In the metropolis direct experience with Africans was limited to contact with very few blacks, mostly abandoned slaves and stranded seamen who occupied marginal positions. They were mostly servants, and sometimes, in port cities, were connected with the underworld of crime. Few in number, but very visible by their color, blacks were held in low esteem and were even feared.
During the 18th century, the French expansion overseas took the form of missionizing, trade, exploration, or conquest, sometimes all four occurring simultaneously in one region, as was the case in Canada. The French philosophes approach to the African was affected by a total view of man and society. Despite a belief in human equality, these thinkers, in their very eagerness to understand and classify people, developed a concept of human inequality based on climatic, cultural, and racial criteria. Their view of man was basically evolutionary. Thus the Africans were considered to be capable of undergoing evolutionary change through contact with European influences or through change of climate. It should be noted that few 18th century French travellers to Africa published descriptions of their experiences and so the image of the African held during the Enlightenment was essentially based on works published in the 17th or in the first quarter of the 18th century. Thus Abbe Prevot's Histoire générale des voyages, the first important collection of travel literature, published in several volumes from 1746 to 1759, was a compilation of the rather contradictory and mostly negative material from 17th and early 18th century travel accounts. The ideas expressed [PAGE 135] in this work had considerable influence in shaping the philosophes' attitudes toward Africans. The Encyclopédie and Count Buffon gleaned most of their information from Prevost. Count Buffon, in his Histoire naturelle, another important collection of writings on the non-European world, repeated Prevost's claim that, if an African were transplanted to Europe, over two centuries, his descendants would not only be civilized, but also be white.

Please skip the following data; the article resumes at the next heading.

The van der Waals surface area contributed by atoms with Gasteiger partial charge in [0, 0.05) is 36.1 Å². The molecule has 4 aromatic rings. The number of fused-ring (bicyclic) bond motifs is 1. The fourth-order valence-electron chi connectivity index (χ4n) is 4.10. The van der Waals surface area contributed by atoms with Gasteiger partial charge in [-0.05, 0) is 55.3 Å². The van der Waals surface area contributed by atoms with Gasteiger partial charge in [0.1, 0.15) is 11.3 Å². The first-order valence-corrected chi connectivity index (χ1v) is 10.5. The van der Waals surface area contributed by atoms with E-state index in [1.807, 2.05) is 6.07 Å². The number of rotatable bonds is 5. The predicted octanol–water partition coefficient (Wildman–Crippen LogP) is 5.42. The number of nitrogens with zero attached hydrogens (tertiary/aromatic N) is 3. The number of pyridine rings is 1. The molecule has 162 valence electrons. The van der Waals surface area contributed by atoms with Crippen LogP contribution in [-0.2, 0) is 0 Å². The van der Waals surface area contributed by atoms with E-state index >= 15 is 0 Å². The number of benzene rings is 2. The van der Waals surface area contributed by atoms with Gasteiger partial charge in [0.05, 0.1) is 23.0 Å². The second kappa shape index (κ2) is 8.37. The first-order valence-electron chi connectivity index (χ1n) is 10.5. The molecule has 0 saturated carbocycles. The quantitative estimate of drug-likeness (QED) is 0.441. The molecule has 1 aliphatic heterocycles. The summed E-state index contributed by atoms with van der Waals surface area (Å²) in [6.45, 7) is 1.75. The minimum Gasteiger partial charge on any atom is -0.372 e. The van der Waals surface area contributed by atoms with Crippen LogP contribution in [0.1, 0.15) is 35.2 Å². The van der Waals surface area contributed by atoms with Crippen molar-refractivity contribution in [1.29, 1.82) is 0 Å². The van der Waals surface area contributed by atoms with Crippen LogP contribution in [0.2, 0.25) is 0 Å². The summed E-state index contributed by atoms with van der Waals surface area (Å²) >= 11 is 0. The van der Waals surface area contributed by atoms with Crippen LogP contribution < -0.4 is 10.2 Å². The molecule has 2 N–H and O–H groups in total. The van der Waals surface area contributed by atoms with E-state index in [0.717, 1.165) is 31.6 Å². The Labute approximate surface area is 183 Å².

Conversely, if whites were transplanted to Africa, the rays of the sun and the different food in hot regions would over a few generations darken their descendants and finally transform them into blacks. Since colors usually have a propensity to turn into darker shades, it would take a shorter time to transform from white to black than the reverse. In this context it should be noted that in the 18th century, the possibility that the evolution of the earth had occurred within the span of 6.000 years or so (an idea derived from the Bible) was still widely accepted. Still, according to Buffon, Africans had become blacks as a result of the tropical environment. The blackness of Africans was seen as a degeneration caused by what were regarded as unnatural ecological conditions. These climatic theories upheld the theory of a common descendent of all human races, but such a doctrine was by no means egalitarian.
The idea that all races were descendent from the same original pair and that differences were due to environmental forces is known as monogenism. This theory asserted the unity of man, but the obvious diversity that existed could best be explained by theories of degeneration. Thus, according to the 18th century thinkers, human races were unequal. The validity of monogenism seemed assured by Buffon's observation that, despite differences in appearance, all the races of man could mate with each other and thus clearly belonged to the same species. Monogenism was thus given a scientific basis apart from the authority of the Scriptures.